Devine couldn’t match his new Irish Tarmac rival. The Derry-based driver admitted braking too early on Sunday’s initial tests, having never before driven on the wet tyres his Volkswagen Polo R5 was depending on.

Cronin held a 31.9-second lead with two stages remaining and was able to cruise home to take a dream result on ITRC’s opener.

The battle for third, and top position in the new Citroen C3 Rally2 Trophy, was heating up on Sunday morning.

Josh Moffett held a 6.4-second advantage over Desi Henry at the start of Sunday’s stages. As Moffett continued to learn how best to handle his new Citroen in the wet conditions, Henry knew he was in a prime position to pressurise.

Despite a trip up a bank and pushing too hard on stage 12, Henry cut the gap to Moffett to 2.1 seconds with two Galway tests to go.

Moffett upped his game on the drying roads setting a second- and first-fastest time. His podium position and 5000 euro C3 Trophy prize were confirmed when Henry slipped wide on a square left junction on Galway’s finale.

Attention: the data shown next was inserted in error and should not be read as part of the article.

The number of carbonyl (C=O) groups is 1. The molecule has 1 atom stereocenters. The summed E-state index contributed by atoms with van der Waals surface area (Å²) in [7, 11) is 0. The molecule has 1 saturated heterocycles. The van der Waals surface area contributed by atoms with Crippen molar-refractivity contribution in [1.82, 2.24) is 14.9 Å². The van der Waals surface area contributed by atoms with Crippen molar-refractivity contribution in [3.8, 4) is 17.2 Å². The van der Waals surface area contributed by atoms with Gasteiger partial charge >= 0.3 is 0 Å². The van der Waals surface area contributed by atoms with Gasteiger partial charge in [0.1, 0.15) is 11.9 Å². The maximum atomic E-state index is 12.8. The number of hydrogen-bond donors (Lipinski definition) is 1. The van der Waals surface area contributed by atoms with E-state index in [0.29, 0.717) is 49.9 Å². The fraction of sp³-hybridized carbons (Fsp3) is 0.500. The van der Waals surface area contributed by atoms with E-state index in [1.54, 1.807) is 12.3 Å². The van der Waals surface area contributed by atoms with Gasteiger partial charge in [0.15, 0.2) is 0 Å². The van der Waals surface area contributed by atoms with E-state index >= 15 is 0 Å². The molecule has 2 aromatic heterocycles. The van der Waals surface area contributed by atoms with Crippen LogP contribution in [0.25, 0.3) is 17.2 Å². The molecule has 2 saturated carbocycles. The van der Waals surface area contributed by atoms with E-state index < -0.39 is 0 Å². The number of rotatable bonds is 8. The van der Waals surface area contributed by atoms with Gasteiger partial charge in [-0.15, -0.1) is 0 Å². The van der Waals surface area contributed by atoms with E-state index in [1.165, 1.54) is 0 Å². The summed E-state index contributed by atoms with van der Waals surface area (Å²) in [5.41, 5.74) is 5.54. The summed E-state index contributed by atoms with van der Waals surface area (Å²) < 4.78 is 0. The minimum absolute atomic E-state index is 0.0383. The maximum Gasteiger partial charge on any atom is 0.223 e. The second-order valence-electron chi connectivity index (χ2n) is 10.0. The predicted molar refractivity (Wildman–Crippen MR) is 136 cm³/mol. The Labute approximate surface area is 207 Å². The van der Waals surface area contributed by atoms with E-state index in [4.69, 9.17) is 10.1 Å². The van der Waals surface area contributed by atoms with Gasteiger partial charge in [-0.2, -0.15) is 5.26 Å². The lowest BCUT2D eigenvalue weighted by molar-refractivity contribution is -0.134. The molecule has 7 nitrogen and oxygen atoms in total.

Henry’s rally rested in the spectators’ hands as his Citroen was beached stage-side. The eager fans pulled Henry, and Scottish co-driver Stuart Louden, out of trouble although the time loss cost them two positions to Declan Boyle and David Kelly.

McEvoy Motorsport Modified ITRC

Frank Kelly, Rodney Wilton, and Conor Murphy found themselves in a three-way Ford Escort Mk2 fight for two-wheel-drive honours after Galway’s opening day of action.

Murphy blitzed his opposition on Sunday’s Belleville opener, beating Kelly by 18.1 seconds on the 16.8-kilometre test.

Wilton marked his intent on the next stage, taking his second stage win of the weekend. 2.5 seconds separated the trio of Escorts with three tests remaining.

Wilton blotted his copybook on stage 12, diving into a hedge and having to reverse out.

Meanwhile, Kelly couldn’t find the same speed he was utilising the previous day. With one stage to go Murphy held an 11-second lead over Kelly with Wilton a further 6.6 seconds back.

Disaster struck Murphy on Galway’s finale as his Escort’s engine pulled the pin at the end of the stage. The Kerry driver made it to the finish line but ended the rally a mere four seconds off last-minute winner Kelly. Wilton had to settle for third.

Mark Alcorn and Darren Curran looked set to take a comfortable lead over their two-wheel-drive rivals into Galway’s second day of action. Their 31.9-second advantage dissipated on Saturday’s penultimate Kilbeg test, though, when Alcorn’s Ford Escort Mk2 suffered a tyre blow-out in sixth gear.